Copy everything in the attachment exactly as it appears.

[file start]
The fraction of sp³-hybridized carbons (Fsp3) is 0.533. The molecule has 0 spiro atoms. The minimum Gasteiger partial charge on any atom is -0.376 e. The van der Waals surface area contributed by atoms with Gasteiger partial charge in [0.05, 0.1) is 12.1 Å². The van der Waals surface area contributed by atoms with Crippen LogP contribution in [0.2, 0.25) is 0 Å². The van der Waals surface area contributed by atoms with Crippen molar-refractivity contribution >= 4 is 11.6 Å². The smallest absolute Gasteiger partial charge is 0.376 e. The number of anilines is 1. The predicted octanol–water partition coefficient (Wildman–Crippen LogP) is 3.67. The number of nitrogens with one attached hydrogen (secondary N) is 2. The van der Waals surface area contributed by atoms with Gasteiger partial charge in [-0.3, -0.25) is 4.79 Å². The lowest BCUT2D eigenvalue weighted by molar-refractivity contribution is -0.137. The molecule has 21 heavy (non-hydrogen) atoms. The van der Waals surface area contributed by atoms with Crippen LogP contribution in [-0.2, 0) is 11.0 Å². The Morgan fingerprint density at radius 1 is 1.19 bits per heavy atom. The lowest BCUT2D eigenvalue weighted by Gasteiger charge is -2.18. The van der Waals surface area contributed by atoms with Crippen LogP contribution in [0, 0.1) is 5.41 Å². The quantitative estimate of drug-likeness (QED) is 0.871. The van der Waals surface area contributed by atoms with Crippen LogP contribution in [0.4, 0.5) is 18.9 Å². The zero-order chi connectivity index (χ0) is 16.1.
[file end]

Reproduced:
The fraction of sp³-hybridized carbons (Fsp3) is 0.533. The molecule has 0 spiro atoms. The minimum Gasteiger partial charge on any atom is -0.376 e. The van der Waals surface area contributed by atoms with Gasteiger partial charge in [0.05, 0.1) is 12.1 Å². The van der Waals surface area contributed by atoms with Crippen LogP contribution in [0.2, 0.25) is 0 Å². The van der Waals surface area contributed by atoms with Crippen molar-refractivity contribution >= 4 is 11.6 Å². The smallest absolute Gasteiger partial charge is 0.376 e. The number of anilines is 1. The predicted octanol–water partition coefficient (Wildman–Crippen LogP) is 3.67. The number of nitrogens with one attached hydrogen (secondary N) is 2. The van der Waals surface area contributed by atoms with Gasteiger partial charge in [-0.3, -0.25) is 4.79 Å². The lowest BCUT2D eigenvalue weighted by molar-refractivity contribution is -0.137. The molecule has 21 heavy (non-hydrogen) atoms. The van der Waals surface area contributed by atoms with Crippen LogP contribution in [-0.2, 0) is 11.0 Å². The Morgan fingerprint density at radius 1 is 1.19 bits per heavy atom. The lowest BCUT2D eigenvalue weighted by Gasteiger charge is -2.18. The van der Waals surface area contributed by atoms with Crippen LogP contribution in [0, 0.1) is 5.41 Å². The quantitative estimate of drug-likeness (QED) is 0.871. The van der Waals surface area contributed by atoms with Crippen LogP contribution in [0.4, 0.5) is 18.9 Å². The zero-order chi connectivity index (χ0) is 16.1.